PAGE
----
Even if statutes regulating adoption advertisements apply to the media, it is highly questionable whether these statutes would be held constitutional as applied to the news media or anyone else. It does not appear that any of these laws have been challenged on First Amendment grounds, but an opinion by the Kansas attorney general expressed the view that the law in that state violated the First Amendment,15 and it is likely that courts facing the issue would be receptive to a constitutional argument, particularly if a newspaper were involved.
Although commercial speech, which includes most advertising, is entitled to less First Amendment protection than noncommercial speech, it is still constitutionally protected to a large extent. In Central Hudson Gas & Electric Corp. v. Public Service Commission,16 the U.S. Supreme Court developed a four-part test for determining when a state can constitutionally restrict commercial advertising.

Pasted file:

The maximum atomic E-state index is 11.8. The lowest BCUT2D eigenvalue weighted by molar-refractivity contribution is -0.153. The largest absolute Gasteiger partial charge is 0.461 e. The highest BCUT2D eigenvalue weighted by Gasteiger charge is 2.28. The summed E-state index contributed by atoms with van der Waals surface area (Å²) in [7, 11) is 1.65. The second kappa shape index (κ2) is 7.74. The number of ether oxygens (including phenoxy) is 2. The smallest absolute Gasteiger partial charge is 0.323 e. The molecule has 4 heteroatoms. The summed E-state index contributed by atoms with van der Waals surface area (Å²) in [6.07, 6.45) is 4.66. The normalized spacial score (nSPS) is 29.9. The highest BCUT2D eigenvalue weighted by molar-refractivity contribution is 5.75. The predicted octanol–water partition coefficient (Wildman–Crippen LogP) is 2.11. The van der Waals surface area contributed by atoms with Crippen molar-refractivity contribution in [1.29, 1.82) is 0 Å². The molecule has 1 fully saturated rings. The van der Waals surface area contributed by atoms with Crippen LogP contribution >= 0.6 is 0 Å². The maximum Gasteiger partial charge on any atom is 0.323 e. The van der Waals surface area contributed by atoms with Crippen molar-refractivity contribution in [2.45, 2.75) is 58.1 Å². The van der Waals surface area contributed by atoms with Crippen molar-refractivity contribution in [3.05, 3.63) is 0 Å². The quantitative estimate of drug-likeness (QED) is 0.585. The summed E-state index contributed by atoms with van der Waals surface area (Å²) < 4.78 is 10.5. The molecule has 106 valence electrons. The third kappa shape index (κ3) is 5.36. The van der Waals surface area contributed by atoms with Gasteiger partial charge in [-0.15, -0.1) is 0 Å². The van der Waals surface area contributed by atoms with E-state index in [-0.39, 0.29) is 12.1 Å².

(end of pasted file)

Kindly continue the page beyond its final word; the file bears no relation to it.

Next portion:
The first part of the test is whether the First Amendment protects the speech in question.
Speech concerning unlawful activity or that is misleading is not protected, and the government is free to regulate or prohibit it.
If the speech is protected, the government can regulate it only if it has a substantial interest in regulating it, the regulation directly advances the governmental interest and the regulation reaches no further than necessary to advance the governmental interest.
In analyzing whether adoption ad regulations pass the Central Hudson test, the first question is whether the ads concern legal activity. The answer depends on exactly what the state adoption laws prohibit and what the ads themselves say.